Backing up the tone of their news stories on this historic day in history, The Daily Progress editorial staff encouraged the people that they were in for a minor convenience only and not a financial catastrophe in the days following the bank closings. On the editorial pages the editors encouraged a tone of strong reassurance to prevent any member of the Charlottesville community from thinking there might be a potential disaster in store for the community.
A March 6 editorial entitled "Converting Retreat Into Advance" suggested that the people of Charlottesville could actually benefit from the bank closings even though people in other geographic areas might suffer. It further argued that this was not Charlottesville's problem, that it was the problem of other states. A section read, "The simple fact is that this state is suspending banking operations because many others were forced to do so. Obviously, Virginia cannot continue her normal business course when others outside her boundaries are unable to reciprocate. It should be a source of pride that the Commonwealth is the last to take this action, not because her own fiscal condition demanded it, but solely in response to the necessities of other sections."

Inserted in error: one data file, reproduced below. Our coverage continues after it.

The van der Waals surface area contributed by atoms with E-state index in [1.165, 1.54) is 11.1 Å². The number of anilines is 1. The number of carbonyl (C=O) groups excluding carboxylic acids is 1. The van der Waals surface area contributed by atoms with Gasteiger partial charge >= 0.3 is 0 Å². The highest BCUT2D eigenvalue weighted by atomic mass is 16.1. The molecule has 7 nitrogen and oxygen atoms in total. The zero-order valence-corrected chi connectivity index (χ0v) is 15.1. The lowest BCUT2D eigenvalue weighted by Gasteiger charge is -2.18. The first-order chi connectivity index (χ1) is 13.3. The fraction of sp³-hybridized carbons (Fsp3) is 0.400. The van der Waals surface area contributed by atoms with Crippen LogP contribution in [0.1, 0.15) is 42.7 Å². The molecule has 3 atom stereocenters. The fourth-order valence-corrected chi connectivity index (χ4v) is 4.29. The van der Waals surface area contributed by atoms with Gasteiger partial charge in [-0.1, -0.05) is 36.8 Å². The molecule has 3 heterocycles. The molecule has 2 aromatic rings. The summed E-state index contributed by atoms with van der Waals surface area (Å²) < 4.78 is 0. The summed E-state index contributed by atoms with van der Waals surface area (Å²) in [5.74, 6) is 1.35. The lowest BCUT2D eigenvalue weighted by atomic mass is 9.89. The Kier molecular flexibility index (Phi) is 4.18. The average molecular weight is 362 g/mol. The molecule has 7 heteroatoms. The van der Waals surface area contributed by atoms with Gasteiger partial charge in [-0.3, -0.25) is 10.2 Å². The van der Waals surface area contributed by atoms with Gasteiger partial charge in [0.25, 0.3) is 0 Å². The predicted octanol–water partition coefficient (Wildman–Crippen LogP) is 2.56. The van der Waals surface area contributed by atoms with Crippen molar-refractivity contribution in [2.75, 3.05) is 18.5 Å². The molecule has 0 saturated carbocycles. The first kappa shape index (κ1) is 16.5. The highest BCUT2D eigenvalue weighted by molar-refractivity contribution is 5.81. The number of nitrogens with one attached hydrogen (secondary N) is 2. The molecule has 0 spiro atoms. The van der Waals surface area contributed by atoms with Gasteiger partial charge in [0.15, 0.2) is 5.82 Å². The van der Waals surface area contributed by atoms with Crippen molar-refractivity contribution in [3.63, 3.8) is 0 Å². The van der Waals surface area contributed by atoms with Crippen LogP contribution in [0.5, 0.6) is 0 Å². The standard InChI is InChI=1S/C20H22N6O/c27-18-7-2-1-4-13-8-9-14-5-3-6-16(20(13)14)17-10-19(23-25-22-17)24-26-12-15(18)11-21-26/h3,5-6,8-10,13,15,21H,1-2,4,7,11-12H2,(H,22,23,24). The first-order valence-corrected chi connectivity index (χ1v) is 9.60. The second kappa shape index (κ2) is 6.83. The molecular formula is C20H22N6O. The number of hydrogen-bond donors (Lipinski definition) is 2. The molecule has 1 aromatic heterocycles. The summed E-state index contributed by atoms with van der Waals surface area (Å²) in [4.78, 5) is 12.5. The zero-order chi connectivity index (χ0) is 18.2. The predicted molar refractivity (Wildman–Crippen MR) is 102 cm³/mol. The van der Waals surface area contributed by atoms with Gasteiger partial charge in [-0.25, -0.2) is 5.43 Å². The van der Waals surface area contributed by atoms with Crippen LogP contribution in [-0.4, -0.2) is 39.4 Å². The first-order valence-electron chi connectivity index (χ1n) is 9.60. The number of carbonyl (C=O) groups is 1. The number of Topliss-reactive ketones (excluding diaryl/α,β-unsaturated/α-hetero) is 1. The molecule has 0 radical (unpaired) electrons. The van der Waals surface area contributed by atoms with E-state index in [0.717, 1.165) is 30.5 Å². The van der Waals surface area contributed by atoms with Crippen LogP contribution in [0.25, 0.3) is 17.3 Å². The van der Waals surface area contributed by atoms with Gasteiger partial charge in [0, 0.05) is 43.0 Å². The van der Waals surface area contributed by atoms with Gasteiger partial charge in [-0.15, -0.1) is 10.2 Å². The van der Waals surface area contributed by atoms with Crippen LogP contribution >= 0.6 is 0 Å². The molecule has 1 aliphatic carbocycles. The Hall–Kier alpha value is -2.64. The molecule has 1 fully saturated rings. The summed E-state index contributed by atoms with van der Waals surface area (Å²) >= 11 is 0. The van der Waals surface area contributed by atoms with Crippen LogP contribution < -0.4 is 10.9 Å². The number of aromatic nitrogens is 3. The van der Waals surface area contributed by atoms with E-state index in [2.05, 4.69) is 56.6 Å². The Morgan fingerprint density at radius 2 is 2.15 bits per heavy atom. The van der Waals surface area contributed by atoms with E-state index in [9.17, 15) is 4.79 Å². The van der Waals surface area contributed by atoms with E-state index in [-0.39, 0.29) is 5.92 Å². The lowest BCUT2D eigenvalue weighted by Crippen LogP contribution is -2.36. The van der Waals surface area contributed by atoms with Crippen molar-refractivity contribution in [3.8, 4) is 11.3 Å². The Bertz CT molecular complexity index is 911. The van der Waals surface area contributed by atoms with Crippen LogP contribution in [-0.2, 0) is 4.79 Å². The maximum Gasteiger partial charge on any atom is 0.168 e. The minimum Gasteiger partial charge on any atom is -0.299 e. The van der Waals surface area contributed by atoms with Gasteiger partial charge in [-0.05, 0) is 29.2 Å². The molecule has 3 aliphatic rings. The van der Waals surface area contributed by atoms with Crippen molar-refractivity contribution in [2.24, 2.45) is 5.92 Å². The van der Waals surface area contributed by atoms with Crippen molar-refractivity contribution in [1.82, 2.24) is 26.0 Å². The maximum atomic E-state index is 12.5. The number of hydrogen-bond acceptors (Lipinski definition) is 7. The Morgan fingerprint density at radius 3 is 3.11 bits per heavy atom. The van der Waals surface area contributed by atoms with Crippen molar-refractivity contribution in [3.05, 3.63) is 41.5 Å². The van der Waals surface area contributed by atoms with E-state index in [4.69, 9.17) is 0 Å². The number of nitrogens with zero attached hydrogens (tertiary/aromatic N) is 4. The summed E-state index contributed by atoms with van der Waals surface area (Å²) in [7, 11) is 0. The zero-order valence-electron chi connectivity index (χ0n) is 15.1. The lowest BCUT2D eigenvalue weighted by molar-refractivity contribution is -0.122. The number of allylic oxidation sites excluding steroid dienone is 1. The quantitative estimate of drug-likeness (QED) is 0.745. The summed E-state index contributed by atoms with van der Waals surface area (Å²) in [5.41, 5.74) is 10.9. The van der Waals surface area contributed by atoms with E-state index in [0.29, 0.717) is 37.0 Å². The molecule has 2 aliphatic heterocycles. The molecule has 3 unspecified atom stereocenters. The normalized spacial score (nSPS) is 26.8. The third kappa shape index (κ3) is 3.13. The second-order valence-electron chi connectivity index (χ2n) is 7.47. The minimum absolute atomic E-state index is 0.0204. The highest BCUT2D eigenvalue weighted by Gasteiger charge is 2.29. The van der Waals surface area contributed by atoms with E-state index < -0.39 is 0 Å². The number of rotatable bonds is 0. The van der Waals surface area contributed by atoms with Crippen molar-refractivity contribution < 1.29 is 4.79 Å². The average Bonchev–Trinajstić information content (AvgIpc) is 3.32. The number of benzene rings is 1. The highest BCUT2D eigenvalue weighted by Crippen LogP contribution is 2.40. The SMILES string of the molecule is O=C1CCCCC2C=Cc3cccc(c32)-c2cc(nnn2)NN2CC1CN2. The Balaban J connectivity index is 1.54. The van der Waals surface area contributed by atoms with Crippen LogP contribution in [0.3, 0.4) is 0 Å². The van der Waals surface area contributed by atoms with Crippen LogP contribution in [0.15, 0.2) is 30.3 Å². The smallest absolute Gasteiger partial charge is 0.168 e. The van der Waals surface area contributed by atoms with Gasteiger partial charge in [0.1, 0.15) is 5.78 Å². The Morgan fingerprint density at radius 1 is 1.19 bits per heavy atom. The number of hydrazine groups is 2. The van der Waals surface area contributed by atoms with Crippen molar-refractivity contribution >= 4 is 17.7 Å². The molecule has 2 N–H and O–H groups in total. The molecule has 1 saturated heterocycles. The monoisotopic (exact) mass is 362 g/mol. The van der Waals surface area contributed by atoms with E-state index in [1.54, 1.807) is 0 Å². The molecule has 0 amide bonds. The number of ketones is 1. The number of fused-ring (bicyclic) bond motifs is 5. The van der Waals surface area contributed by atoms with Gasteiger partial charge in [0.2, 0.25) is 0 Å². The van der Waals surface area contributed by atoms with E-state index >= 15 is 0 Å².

Furthermore, the editors emphasized the fact that in Charlottesville specifically there was neither financial panic, nor any type of financial activity which may have helped to cause the bank closings. The editors argued that Charlottesville was both free from guilt and free from worry. A different part of the editorial read, "Depositors money is as safe as it ever was...Those who concluded that the holiday was inevitable [in other parts of the country] and withdrew their funds early are giving themselves self-congratulations for their foresight. To the contrary, they should be ashamed of their cowardice. Here in Charlottesville there have been few such cowardly withdrawals." In these eyes, the people of Charlottesville were brave survivors.